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How Sperm Wag Their Tails
11 October 2001 7:00 pm
A molecular mechanism that makes your heart beat or your biceps flex may also be essential to the fusion of sperm and egg cells. Researchers studying signals in the heart and nervous system have discovered a new type of ion channel that gives sperm the boost to penetrate the egg¹s thick outer coat.
Calcium ions are crucial for sending signals within neurons and other cells. Muscle cells, for example, have special proteins embedded in the cell membrane that act as channels for the ions. When these channels open, calcium ions pour in and set off a biochemical cascade that causes the muscle fibers to contract. Sperm cells also have calcium channels, and researchers suspected they were needed for movement. But no one had identified a specific channel, and the channels were thought to be located in the sperm head.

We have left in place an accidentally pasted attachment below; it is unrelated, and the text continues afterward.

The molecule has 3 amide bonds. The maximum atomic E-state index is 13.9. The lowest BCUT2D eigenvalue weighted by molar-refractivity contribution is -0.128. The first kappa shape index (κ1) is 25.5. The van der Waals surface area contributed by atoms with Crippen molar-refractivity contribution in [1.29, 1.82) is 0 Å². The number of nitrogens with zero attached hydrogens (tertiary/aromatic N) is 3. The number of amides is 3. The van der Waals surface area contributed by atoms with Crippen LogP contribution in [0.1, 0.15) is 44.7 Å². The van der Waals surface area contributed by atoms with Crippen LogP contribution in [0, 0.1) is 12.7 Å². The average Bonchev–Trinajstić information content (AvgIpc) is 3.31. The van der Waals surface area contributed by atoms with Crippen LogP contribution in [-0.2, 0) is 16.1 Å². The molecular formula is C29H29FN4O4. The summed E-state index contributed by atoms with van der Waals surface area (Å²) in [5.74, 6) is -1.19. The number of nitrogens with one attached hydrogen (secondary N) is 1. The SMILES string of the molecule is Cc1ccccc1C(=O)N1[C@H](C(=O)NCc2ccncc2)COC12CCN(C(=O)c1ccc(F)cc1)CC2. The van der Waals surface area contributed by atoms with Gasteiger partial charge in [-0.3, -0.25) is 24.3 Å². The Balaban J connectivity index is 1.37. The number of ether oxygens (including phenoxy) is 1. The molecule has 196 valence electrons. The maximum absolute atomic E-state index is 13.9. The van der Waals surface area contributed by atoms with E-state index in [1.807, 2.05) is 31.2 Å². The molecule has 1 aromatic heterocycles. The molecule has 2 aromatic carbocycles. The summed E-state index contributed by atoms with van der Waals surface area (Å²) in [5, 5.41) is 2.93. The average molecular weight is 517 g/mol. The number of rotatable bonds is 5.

While searching the mouse genome for potential calcium channel proteins, ion-channel researcher David Clapham of Harvard Medical School and his colleagues found a gene whose protein resembled other calcium channels, which turned out to be expressed only in the sperm tail. Intrigued, they investigated the new protein, which they call CatSper. In the 11 October issue of Nature, the team reports that mice lacking the channel are infertile; they make the usual number of sperm, and the sperm cells look normal, but they are sluggish. They were also unable to propel themselves through the protective protein coat surrounding an egg cell; when that coat was removed, they easily fertilized the egg. Clapham¹s team also found a human version of the gene.
Because the channel is apparently unique to sperm, Clapham suggests that it may lead to a drug for treating men with poor sperm motility, or for a contraceptive. He adds that a drug that could temporarily disable the protein would probably have few side effects and could be used by men or women. Others are cautiously encouraged by the prospect. "This, on the face of it, would appear to have some potential," says reproductive biologist J. Michael Bedford of Cornell University.